My first introduction to pierogies was during my first visit with PeterC in Alberta. Pierogies, pronounced "pe-ro-gezes", are dumplings usually made with a mashed potato filling. A little research online and you will find recipes for meat fillings, sauerkraut fillings, and even fruit fillings. You can find pierogies in almost every Canadian grocery store in the frozen food section but invariable they will be made with mashed potatoes with a mix of bacon, cheese, sour cream, and onions.
The Ukrainian pioneers moved west into Saskatchewan and Alberta bringing with them many of their foods and customs. One of those foods is the pierogi. It has become such an enduring part of Alberta and Saskatchewan culture that everyone from those two provinces, even those not of Ukrainian descent, know what a pierogi is and have more then likely eaten them at least once in their life.
We lived in Alberta for ten years after we were married and pierogies were a staple in our freezer. Any night where we didn't have time to prepare a full meal it was easy to remove a bag of pierogies from the freezer, drop them into boiling water for 5 minutes, drain, salt, and butter. For something really special you boiled them for 5 minutes then sauteed them in salted butter in a skillet and served them with sour cream and crisp bacon pieces.
It was only when we moved to Ontario that we discovered that pierogies are not a Canada wide food but centralized in the Prairies. The frozen pierogies can be found but the variety and quality leave much to be desired. Occasionally we would talk to someone who had eaten a frozen pierogi and even a few who liked them but no one knew how to make them from scratch. So I did an online search and found a huge resource of pierogi recipes. I chose The Pierogi Recipe handed down through generations because it was an authentic recipe and provided some insight into the possible problems we would run into.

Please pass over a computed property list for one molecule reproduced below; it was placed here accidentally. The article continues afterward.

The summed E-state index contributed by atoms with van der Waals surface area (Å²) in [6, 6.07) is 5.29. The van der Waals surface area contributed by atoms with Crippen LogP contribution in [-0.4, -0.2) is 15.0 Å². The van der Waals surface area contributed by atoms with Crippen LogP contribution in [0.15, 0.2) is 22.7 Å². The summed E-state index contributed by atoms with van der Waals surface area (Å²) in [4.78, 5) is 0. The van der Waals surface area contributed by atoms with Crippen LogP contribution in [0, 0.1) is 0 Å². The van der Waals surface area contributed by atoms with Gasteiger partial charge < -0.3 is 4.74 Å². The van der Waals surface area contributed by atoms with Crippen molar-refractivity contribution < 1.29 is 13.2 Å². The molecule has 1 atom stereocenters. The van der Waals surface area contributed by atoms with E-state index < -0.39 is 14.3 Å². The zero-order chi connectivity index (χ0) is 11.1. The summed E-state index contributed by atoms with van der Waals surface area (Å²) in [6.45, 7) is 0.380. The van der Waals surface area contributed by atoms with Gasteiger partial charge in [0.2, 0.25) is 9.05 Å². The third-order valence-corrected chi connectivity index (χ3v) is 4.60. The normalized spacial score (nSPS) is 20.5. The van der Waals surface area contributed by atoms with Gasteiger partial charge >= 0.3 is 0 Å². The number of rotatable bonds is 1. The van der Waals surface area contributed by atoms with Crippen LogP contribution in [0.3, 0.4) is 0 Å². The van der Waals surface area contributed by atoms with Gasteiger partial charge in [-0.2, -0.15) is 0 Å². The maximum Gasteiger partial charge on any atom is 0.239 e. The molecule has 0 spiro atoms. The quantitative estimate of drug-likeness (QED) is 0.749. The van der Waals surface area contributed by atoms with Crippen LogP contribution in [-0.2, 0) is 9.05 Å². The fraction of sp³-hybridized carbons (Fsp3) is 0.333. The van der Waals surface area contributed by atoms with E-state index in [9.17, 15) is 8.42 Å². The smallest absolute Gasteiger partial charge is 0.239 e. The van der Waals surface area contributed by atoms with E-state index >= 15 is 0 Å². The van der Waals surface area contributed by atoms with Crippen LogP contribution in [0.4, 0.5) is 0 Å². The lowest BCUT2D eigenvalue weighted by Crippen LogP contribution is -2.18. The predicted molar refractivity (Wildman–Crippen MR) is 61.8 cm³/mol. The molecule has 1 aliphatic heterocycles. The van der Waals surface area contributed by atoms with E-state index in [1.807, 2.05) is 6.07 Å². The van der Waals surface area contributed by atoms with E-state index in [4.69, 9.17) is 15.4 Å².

So, Saturday afternoon PeterC and I peeled 5 lbs. of Yukon Gold potatoes, chopped 2 large onions, and proceeded to make mashed potatoes. While the potatoes were boiling I made up the dough and allowed it to rest. This was the easy part of this particular adventure.
Rolling the dough out to a thin strip and cutting the 3 inch circles wasn't the hard part either. It was standing for 5 hours while we patiently put a teaspoon on mashed potato into the center of each circle and then folded the circle of dough over and pinched it shut to seal in the filling.
After each pierogi was done we layered them in rows on a cookie sheet lined with parchment paper. When one layer was full another piece of paper was added and the next layer began. Once all the pierogies were completed we placed the cookie sheet into the freezer overnight to allow the dumplings to become completely frozen. They were then placed into freezer bags in small, dinner sized amounts, for future meals.
From the small dough recipe from the above link we made 140 pierogies minus the few that PeterC decided to boil and sample right away. As it turned out, 5 lbs. of potatoes were far to many. We had most of the bowl left after we finished making the pierogies.
In the end we decided to freeze the mashed potatoes too. After spending that much time I couldn't even think about eating mashed potatoes or pierogies for at least two weeks. But, we have learned how to make one of PeterC's favorite foods. And, because we made them ourselves, we know they are fresh and as wholesome as we can make using the ingredients on hand.